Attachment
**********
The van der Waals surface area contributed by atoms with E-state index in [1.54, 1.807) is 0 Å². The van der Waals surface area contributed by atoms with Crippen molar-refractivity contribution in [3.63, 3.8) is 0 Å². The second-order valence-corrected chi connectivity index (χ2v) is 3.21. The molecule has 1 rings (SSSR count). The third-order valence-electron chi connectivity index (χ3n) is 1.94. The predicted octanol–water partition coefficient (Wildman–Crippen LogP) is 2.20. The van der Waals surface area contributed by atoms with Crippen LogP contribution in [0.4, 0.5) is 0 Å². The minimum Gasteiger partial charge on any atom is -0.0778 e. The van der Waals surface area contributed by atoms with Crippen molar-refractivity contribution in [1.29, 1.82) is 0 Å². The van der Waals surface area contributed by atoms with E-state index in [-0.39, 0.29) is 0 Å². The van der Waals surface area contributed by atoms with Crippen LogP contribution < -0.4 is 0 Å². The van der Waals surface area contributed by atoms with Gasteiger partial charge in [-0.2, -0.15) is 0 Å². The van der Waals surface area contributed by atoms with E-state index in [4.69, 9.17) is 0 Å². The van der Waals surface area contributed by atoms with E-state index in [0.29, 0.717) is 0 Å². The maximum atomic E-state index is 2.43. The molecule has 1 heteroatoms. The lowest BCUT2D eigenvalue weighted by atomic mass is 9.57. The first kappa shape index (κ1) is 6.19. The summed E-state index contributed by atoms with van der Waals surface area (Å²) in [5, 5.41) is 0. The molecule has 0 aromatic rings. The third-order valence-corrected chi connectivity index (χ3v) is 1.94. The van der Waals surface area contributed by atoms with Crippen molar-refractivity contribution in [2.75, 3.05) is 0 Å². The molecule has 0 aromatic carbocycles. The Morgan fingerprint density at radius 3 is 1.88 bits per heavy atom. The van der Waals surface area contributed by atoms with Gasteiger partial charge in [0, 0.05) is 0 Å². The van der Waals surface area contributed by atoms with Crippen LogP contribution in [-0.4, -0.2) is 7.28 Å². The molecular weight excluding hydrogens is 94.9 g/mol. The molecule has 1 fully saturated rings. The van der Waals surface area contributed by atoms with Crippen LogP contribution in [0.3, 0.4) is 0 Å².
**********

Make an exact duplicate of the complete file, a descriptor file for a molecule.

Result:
The van der Waals surface area contributed by atoms with E-state index in [1.54, 1.807) is 0 Å². The van der Waals surface area contributed by atoms with Crippen molar-refractivity contribution in [3.63, 3.8) is 0 Å². The second-order valence-corrected chi connectivity index (χ2v) is 3.21. The molecule has 1 rings (SSSR count). The third-order valence-electron chi connectivity index (χ3n) is 1.94. The predicted octanol–water partition coefficient (Wildman–Crippen LogP) is 2.20. The van der Waals surface area contributed by atoms with Crippen LogP contribution in [0.4, 0.5) is 0 Å². The minimum Gasteiger partial charge on any atom is -0.0778 e. The van der Waals surface area contributed by atoms with Crippen molar-refractivity contribution in [1.29, 1.82) is 0 Å². The van der Waals surface area contributed by atoms with E-state index in [-0.39, 0.29) is 0 Å². The van der Waals surface area contributed by atoms with Crippen LogP contribution < -0.4 is 0 Å². The van der Waals surface area contributed by atoms with Gasteiger partial charge in [-0.2, -0.15) is 0 Å². The van der Waals surface area contributed by atoms with E-state index in [4.69, 9.17) is 0 Å². The van der Waals surface area contributed by atoms with E-state index in [0.29, 0.717) is 0 Å². The maximum atomic E-state index is 2.43. The molecule has 1 heteroatoms. The lowest BCUT2D eigenvalue weighted by atomic mass is 9.57. The first kappa shape index (κ1) is 6.19. The summed E-state index contributed by atoms with van der Waals surface area (Å²) in [5, 5.41) is 0. The molecule has 0 aromatic rings. The third-order valence-corrected chi connectivity index (χ3v) is 1.94. The van der Waals surface area contributed by atoms with Crippen molar-refractivity contribution in [2.75, 3.05) is 0 Å². The molecule has 0 aromatic carbocycles. The Morgan fingerprint density at radius 3 is 1.88 bits per heavy atom. The van der Waals surface area contributed by atoms with Gasteiger partial charge in [0, 0.05) is 0 Å². The van der Waals surface area contributed by atoms with Crippen LogP contribution in [-0.4, -0.2) is 7.28 Å². The molecular weight excluding hydrogens is 94.9 g/mol. The molecule has 1 fully saturated rings. The van der Waals surface area contributed by atoms with Crippen LogP contribution in [0.3, 0.4) is 0 Å².